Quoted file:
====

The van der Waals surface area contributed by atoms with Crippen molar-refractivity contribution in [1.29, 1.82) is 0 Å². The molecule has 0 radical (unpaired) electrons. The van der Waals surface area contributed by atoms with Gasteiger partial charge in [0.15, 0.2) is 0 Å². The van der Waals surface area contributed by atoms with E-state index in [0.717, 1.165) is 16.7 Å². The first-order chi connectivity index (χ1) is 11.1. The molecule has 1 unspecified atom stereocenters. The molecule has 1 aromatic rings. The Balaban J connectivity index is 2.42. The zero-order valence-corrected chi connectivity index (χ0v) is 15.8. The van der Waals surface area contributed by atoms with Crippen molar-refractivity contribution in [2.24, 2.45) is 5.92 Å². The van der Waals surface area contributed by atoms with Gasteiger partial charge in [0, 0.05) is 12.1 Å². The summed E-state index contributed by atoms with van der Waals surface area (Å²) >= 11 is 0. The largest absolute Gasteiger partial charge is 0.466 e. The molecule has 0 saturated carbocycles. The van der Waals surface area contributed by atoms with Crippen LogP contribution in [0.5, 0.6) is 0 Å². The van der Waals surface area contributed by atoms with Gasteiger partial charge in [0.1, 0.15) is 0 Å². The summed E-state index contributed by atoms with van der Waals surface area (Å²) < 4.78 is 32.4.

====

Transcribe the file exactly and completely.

The van der Waals surface area contributed by atoms with Crippen molar-refractivity contribution in [1.29, 1.82) is 0 Å². The molecule has 0 radical (unpaired) electrons. The van der Waals surface area contributed by atoms with Gasteiger partial charge in [0.15, 0.2) is 0 Å². The van der Waals surface area contributed by atoms with E-state index in [0.717, 1.165) is 16.7 Å². The first-order chi connectivity index (χ1) is 11.1. The molecule has 1 unspecified atom stereocenters. The molecule has 1 aromatic rings. The Balaban J connectivity index is 2.42. The zero-order valence-corrected chi connectivity index (χ0v) is 15.8. The van der Waals surface area contributed by atoms with Crippen molar-refractivity contribution in [2.24, 2.45) is 5.92 Å². The van der Waals surface area contributed by atoms with Gasteiger partial charge in [0, 0.05) is 12.1 Å². The summed E-state index contributed by atoms with van der Waals surface area (Å²) >= 11 is 0. The largest absolute Gasteiger partial charge is 0.466 e. The molecule has 0 saturated carbocycles. The van der Waals surface area contributed by atoms with Crippen LogP contribution in [0.5, 0.6) is 0 Å². The van der Waals surface area contributed by atoms with Gasteiger partial charge in [0.1, 0.15) is 0 Å². The summed E-state index contributed by atoms with van der Waals surface area (Å²) < 4.78 is 32.4.